Major League Baseball is announcing the 2016 awards. There will always be those who argue that the baseball voters got it wrong. Most of the time, the voters are pretty good about hitting the nail on the head and ensuring that the most deserving player gets to hold the trophy. But on occasion, they make some egregious mistakes. Here are the 10 biggest MVP snubs in Major League Baseball history.
10. Derek Jeter (1999)
In 1999, Ivan Rodriguez won the American League MVP with an excellent season. He had a slash line of .332/.356/.558 with 35 home runs, 113 RBI, and 6.4 WAR for the NL West division winners, the Texas Rangers. But over in the AL East, a player with an even greater season was completely overlooked. New York Yankees shortstop Derek Jeter had 8.0 WAR, hitting .349/.438/.558 with 24 home runs and 102 RBI. In retrospect, there was really no good excuse for this MVP snub.
9. Mike Trout (2012)
In 2012, Detroit Tigers slugger Miguel Cabrera put up some gaudy numbers, with 44 home runs and 139 RBI. His OPS of .999 outdid that of Los Angeles Angels outfielder Mike Trout, who had .963. But Trout was by far the superior defender and baserunner, and his WAR reflected that. While Cabrera had a WAR of just 7.2, Trout outclassed him by a wide margin at 10.8.
8. Alex Rodriguez (2000)
Back in 2000, there was a two-way race for the American League MVP award between Oakland A’s DH Jason Giambi and Chicago White Sox DH Frank Thomas. Their numbers were nearly identical, but Giambi ended up nudging out Thomas with a 1.123 OPS, 43 homers, and 137 RBI. But the MLB actually snubbed a third player, Alex Rodriguez. Then, with the Seattle Mariners, Rodriguez out-performed both Giambi and Thomas with 10.4 WAR, compared to just 7.7 from Giambi.
7. John Valentin (1995)
In 1995, Boston Red Sox DH Mo Vaughn won the AL MVP award with 39 home runs and 126 RBI, hitting .300/.388/.575. But he only got into 140 games and was only worth 4.3 WAR for the season, making him not even the second-best MVP candidate; Edgar Martinez, Albert Belle, Tim Salmon, and Frank Thomas were all better. But it was his teammate, John Valentin, who was actually the most deserving. Valentin hit .298/.399/.533 with 8.3 WAR, making him the most valuable player in the American League that year.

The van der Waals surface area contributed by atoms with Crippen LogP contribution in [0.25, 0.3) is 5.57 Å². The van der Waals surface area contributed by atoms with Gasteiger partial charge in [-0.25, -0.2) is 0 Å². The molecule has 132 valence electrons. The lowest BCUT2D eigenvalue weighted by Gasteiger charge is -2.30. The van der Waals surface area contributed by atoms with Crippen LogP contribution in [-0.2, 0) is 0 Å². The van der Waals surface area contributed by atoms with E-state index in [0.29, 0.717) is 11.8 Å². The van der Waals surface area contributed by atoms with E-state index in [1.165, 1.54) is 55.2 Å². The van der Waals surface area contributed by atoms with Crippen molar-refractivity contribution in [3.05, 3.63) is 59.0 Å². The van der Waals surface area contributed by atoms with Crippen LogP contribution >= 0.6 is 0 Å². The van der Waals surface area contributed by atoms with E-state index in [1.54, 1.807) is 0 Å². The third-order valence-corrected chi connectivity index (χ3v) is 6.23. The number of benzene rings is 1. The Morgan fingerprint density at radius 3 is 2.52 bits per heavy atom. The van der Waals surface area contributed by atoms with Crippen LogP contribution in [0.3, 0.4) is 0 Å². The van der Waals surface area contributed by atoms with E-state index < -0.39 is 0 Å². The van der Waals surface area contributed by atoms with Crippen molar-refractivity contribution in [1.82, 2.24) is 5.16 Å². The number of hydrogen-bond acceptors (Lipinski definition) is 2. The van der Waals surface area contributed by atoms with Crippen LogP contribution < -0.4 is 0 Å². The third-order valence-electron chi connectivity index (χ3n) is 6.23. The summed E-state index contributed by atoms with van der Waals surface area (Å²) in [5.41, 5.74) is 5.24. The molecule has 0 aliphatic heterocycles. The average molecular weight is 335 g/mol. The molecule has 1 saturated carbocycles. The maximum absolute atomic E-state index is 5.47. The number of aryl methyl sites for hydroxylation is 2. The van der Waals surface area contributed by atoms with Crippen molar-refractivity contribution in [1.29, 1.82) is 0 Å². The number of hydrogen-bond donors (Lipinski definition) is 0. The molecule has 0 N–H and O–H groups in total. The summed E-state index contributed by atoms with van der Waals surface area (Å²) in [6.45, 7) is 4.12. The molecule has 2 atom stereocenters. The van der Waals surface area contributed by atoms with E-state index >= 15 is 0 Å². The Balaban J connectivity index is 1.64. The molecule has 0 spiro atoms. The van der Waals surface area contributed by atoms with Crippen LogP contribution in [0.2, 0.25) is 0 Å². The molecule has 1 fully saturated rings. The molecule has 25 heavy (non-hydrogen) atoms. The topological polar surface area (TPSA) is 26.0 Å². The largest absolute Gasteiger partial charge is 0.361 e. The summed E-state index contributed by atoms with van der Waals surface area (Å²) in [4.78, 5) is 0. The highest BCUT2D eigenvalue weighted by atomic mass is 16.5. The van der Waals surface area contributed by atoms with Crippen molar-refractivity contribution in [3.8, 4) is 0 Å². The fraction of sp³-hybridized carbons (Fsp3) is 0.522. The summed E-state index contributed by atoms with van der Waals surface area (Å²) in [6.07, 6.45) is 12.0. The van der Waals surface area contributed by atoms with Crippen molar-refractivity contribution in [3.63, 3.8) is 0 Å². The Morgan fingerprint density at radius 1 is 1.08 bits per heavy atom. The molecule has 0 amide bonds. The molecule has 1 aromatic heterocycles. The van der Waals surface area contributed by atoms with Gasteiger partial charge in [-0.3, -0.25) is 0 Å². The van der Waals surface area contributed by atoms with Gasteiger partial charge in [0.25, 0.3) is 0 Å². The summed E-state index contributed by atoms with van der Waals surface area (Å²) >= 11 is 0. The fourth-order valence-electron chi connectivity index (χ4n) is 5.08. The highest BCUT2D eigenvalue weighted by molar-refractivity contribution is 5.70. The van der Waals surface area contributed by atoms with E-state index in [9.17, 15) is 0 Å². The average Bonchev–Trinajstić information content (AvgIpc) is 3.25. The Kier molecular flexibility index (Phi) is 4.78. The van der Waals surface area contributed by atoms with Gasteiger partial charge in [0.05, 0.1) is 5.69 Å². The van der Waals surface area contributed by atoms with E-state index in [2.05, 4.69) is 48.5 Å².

6. Barry Bonds (1991)
Terry Pendleton won the 1991 MVP for the Atlanta Braves, putting up 22 home runs, 86 RBI, a .880 OPS, and 6.1 WAR for the National League champions. But the team that the Braves bested in the NLCS that year, the Pittsburgh Pirates, had an outfielder who was more deserving — Barry Bonds. The left fielder came in second in voting, but he was better in almost every single way. Bonds hit 25 home runs, 116 RBI, a .924 OPS, and 7.9 WAR.
5. Alex Rodriguez (2002)
Rodriguez got hosed again just two years after the 2000 snub. Now with the Texas Rangers, a last-place team, Rodriguez got overlooked in favor of fellow AL West shortstop Miguel Tejada. The Oakland A’s star hit 34 home runs, 131 RBI, an OPS of .861, and 5.6 WAR. But A-Rod — who likely lost because of the relative success of the A’s versus the Rangers — hit a career-best 57 home runs with 142 RBI, a 1.015 OPS, and 8.8 WAR. Not only was he better than Tejada, he was head and shoulders above the rest of the field.
4. John Olerud (1993)
In 1993, the Chicago White Sox won their division behind their 25-year-old slugging first baseman, Frank Thomas. He finished with 41 home runs, 128 RBI, a 1.033 OPS, and 6.2 WAR — all good numbers. But John Olerud of the Toronto Blue Jays was better. To make the snub even more egregious, he played for the World Series champions. Olerud hit just 24 home runs and had 107 RBI, but his 1.072 OPS and 7.7 WAR easily bested Thomas.
3. Tony Gwynn (1987)
Andre Dawson hit 49 home runs and 137 RBI for the last-place 1987 Chicago Cubs. The team’s finish really shouldn’t matter, but Dawson only had 4.0 WAR and a .896 OPS. A bunch of players deserved the National League MVP more, including San Diego Padres outfielder Tony Gwynn. He finished the season with 8.5 WAR, hitting .370 with a .958 OPS. Gwynn also won the Gold Glove, playing the same position as Dawson.
2. Mickey Mantle (1958)
In 1958, Boston Red Sox outfielder Jackie Jensen had a great season. He hit 35 home runs, drove in 122 runs, and had a WAR of 4.9. His slash line of .286/.396/.535 was also extremely solid. But New York Yankees outfielder Mickey Mantle was far better in just about every way. He hit 42 home runs — although he only had 97 RBI — with a slash line of .304/.443/.592 and 8.7 WAR. At a time when voters looked at the most antiquated stats, it appears that Jensen’s RBI total is what put him over the top.
1. Willie Mays (1962)
The most awful MVP snub must be Willie Mays in 1962. He hit .304/.384/.615 with 49 home runs and 141 RBI, posting an outstanding 10.5 WAR. But he finished in second place behind Los Angeles Dodgers shortstop Maury Wills, who hit .299/.347/.373 with six home runs, 48 RBI, and 6.0 WAR. Wills stole 104 bases that year, which is likely what put him over the top. But even that shouldn’t have been enough against the clearly superior Mays.